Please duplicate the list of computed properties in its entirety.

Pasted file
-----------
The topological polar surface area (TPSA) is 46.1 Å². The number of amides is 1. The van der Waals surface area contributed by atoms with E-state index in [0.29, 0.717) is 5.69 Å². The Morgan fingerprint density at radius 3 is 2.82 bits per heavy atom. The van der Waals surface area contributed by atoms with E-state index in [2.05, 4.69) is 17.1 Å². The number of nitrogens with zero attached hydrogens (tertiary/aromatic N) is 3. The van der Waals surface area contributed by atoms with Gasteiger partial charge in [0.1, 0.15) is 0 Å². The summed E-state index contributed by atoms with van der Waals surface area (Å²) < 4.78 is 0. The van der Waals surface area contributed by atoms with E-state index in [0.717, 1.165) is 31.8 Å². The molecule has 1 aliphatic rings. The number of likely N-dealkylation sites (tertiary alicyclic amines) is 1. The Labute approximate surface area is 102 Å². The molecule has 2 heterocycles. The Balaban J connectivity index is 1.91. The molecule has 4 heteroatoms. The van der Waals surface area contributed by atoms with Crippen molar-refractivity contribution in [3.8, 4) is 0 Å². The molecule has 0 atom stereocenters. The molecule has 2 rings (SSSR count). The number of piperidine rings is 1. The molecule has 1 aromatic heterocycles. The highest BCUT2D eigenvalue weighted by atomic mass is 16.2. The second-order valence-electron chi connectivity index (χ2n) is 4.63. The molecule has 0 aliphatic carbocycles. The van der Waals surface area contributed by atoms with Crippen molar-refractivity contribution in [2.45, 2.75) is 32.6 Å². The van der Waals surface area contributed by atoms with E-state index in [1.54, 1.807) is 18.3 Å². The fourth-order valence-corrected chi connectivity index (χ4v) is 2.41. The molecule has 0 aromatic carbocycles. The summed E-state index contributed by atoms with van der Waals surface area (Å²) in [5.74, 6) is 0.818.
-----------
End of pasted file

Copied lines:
The topological polar surface area (TPSA) is 46.1 Å². The number of amides is 1. The van der Waals surface area contributed by atoms with E-state index in [0.29, 0.717) is 5.69 Å². The Morgan fingerprint density at radius 3 is 2.82 bits per heavy atom. The van der Waals surface area contributed by atoms with E-state index in [2.05, 4.69) is 17.1 Å². The number of nitrogens with zero attached hydrogens (tertiary/aromatic N) is 3. The van der Waals surface area contributed by atoms with Gasteiger partial charge in [0.1, 0.15) is 0 Å². The summed E-state index contributed by atoms with van der Waals surface area (Å²) < 4.78 is 0. The van der Waals surface area contributed by atoms with E-state index in [0.717, 1.165) is 31.8 Å². The molecule has 1 aliphatic rings. The number of likely N-dealkylation sites (tertiary alicyclic amines) is 1. The Labute approximate surface area is 102 Å². The molecule has 2 heterocycles. The Balaban J connectivity index is 1.91. The molecule has 4 heteroatoms. The van der Waals surface area contributed by atoms with Crippen molar-refractivity contribution in [3.8, 4) is 0 Å². The molecule has 0 atom stereocenters. The molecule has 2 rings (SSSR count). The number of piperidine rings is 1. The molecule has 1 aromatic heterocycles. The highest BCUT2D eigenvalue weighted by atomic mass is 16.2. The second-order valence-electron chi connectivity index (χ2n) is 4.63. The molecule has 0 aliphatic carbocycles. The van der Waals surface area contributed by atoms with Crippen molar-refractivity contribution in [2.45, 2.75) is 32.6 Å². The van der Waals surface area contributed by atoms with E-state index in [1.54, 1.807) is 18.3 Å². The fourth-order valence-corrected chi connectivity index (χ4v) is 2.41. The molecule has 0 aromatic carbocycles. The summed E-state index contributed by atoms with van der Waals surface area (Å²) in [5.74, 6) is 0.818.